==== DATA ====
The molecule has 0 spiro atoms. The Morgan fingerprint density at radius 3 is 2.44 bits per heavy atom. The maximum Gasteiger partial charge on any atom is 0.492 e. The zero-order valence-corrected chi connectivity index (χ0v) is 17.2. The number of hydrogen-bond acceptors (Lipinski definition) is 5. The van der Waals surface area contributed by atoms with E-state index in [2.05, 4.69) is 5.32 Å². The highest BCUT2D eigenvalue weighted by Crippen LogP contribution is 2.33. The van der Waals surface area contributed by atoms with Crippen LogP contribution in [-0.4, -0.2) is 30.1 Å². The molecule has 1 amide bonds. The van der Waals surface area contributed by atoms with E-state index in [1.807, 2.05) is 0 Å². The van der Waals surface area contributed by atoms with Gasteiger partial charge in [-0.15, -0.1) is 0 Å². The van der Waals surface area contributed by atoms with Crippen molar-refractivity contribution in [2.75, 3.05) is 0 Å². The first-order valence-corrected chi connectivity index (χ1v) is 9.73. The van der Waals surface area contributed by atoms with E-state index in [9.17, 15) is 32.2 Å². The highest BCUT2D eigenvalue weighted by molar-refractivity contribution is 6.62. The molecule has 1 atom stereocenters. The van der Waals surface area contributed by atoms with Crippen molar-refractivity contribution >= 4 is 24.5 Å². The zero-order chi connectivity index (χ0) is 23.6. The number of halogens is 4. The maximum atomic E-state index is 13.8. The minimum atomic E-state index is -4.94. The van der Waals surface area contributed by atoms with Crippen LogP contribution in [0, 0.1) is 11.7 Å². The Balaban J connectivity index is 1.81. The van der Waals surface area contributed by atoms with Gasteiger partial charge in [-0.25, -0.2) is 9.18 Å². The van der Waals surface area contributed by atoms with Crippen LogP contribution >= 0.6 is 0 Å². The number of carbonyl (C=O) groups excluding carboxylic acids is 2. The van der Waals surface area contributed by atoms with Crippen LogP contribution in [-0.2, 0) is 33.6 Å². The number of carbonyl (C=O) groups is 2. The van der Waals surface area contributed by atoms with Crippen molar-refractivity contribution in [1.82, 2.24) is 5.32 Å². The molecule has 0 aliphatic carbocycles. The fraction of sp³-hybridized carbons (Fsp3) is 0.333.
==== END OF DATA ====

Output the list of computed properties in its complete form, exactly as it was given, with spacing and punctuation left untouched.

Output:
The molecule has 0 spiro atoms. The Morgan fingerprint density at radius 3 is 2.44 bits per heavy atom. The maximum Gasteiger partial charge on any atom is 0.492 e. The zero-order valence-corrected chi connectivity index (χ0v) is 17.2. The number of hydrogen-bond acceptors (Lipinski definition) is 5. The van der Waals surface area contributed by atoms with E-state index in [2.05, 4.69) is 5.32 Å². The highest BCUT2D eigenvalue weighted by Crippen LogP contribution is 2.33. The van der Waals surface area contributed by atoms with Crippen LogP contribution in [-0.4, -0.2) is 30.1 Å². The molecule has 1 amide bonds. The van der Waals surface area contributed by atoms with E-state index in [1.807, 2.05) is 0 Å². The van der Waals surface area contributed by atoms with Gasteiger partial charge in [-0.15, -0.1) is 0 Å². The van der Waals surface area contributed by atoms with Crippen molar-refractivity contribution in [2.75, 3.05) is 0 Å². The first-order valence-corrected chi connectivity index (χ1v) is 9.73. The van der Waals surface area contributed by atoms with E-state index in [9.17, 15) is 32.2 Å². The highest BCUT2D eigenvalue weighted by molar-refractivity contribution is 6.62. The molecule has 1 atom stereocenters. The van der Waals surface area contributed by atoms with Crippen molar-refractivity contribution >= 4 is 24.5 Å². The zero-order chi connectivity index (χ0) is 23.6. The number of halogens is 4. The maximum atomic E-state index is 13.8. The minimum atomic E-state index is -4.94. The van der Waals surface area contributed by atoms with Crippen LogP contribution in [0, 0.1) is 11.7 Å². The Balaban J connectivity index is 1.81. The van der Waals surface area contributed by atoms with Gasteiger partial charge in [-0.25, -0.2) is 9.18 Å². The van der Waals surface area contributed by atoms with Crippen LogP contribution >= 0.6 is 0 Å². The number of carbonyl (C=O) groups excluding carboxylic acids is 2. The van der Waals surface area contributed by atoms with Crippen LogP contribution in [-0.2, 0) is 33.6 Å². The number of carbonyl (C=O) groups is 2. The van der Waals surface area contributed by atoms with Crippen molar-refractivity contribution in [1.82, 2.24) is 5.32 Å². The molecule has 0 aliphatic carbocycles. The fraction of sp³-hybridized carbons (Fsp3) is 0.333.